UAE says it will fine people that spread online “misinformation”

 More coronavirus censorship.

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The United Arab Emirates (UAE) residents who ignore Covid mandates, such as lockdowns, or are found to be spreading online “misinformation”regarding the pandemic – in this case, making fun of those mandates on social media – could find themselves serving time and paying fines.

This is what the Federal Emergency Crisis and Disasters Prosecution on January 10 cautioned those living there against doing, with the Gulf country’s news agency citing a statement that said it was not permitted to either spread “rumors and false information” about Covid measures, or flaunt them.

What has prompted this “reminder” are social media users posting photos and videos from Covid patients on UAE’s official contact tracing and health status app Al-Hosn. This content was shared along with mocking comments and songs, taking aim at the measures in question.

If found guilty of spreading such misinformation, social media users can be imprisoned for at least two years and ordered to pay a fine equivalent to $54,450. The legal basis for these are new laws, while the prosecution also warned such activity can be punished with administrative sanctions designed to combat rumors and cybercrimes.

The prosecution’s statement quoted by Middle East Eye doesn’t specify what kind of apparently joking photos and songs about Covid measures are now considered to be misinformation, but residents are called upon to refrain from such behavior and instead support the country’s efforts on this front.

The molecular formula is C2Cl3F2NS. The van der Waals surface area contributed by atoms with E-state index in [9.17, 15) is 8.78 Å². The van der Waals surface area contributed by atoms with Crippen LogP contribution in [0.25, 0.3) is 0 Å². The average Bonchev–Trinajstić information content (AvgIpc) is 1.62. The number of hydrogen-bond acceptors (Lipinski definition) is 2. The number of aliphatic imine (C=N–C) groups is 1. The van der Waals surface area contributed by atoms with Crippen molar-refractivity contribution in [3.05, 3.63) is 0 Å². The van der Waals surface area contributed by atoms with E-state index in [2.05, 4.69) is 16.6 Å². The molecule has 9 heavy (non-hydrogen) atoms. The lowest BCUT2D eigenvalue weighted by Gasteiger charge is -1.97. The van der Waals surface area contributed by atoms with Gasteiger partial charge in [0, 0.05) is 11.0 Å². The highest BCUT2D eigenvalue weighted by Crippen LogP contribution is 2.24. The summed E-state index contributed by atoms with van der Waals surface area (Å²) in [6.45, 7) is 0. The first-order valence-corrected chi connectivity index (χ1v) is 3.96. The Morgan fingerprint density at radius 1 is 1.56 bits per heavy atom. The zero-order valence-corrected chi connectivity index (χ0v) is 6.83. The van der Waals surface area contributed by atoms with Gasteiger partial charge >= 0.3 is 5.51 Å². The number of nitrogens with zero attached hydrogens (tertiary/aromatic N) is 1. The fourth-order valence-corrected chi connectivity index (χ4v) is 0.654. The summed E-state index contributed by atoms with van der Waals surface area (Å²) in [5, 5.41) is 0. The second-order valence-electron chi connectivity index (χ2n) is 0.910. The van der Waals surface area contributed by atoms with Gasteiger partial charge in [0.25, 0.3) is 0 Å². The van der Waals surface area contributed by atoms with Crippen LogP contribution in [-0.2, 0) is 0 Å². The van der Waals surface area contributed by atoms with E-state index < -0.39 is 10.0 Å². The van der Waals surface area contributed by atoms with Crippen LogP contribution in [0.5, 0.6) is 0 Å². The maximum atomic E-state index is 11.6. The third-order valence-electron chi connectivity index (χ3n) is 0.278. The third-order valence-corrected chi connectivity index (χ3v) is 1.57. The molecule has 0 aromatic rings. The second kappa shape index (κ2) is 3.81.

In the UAE, current measures introduced since the emergence of the Omicron strain include regular, two-week PCR testing in order to enter government premises, while those who have not received a booster dose of a Covid vaccine cannot travel abroad.

Meanwhile, foreign travelers not eligible for a visa can get a tourist visa and enter the country with a vaccination certificate. Those who have not been vaccinated are under obligation to produce a negative PCR test before departure.

Face masks are mandatory in all public spaces and on public transport, while restaurants, as well as bars and nightclubs, work with reduced capacity, with the aim of achieving social distancing.

If you're tired of censorship, cancel culture, and the erosion of civil liberties subscribe to Reclaim The Net.


By Didi Rankovic

Didi Rankovic is an experienced online journalist, editor, and translator, with a career spanning over ten years writing for major a English-language website in Serbia, and previously working as translator for international organizations and peacekeepers in the Balkans. Rankovic is passionate about free and open source tech and is a head contributor for Reclaim The Net, focusing on lead stories. [email protected]

(Source:; January 18, 2022;
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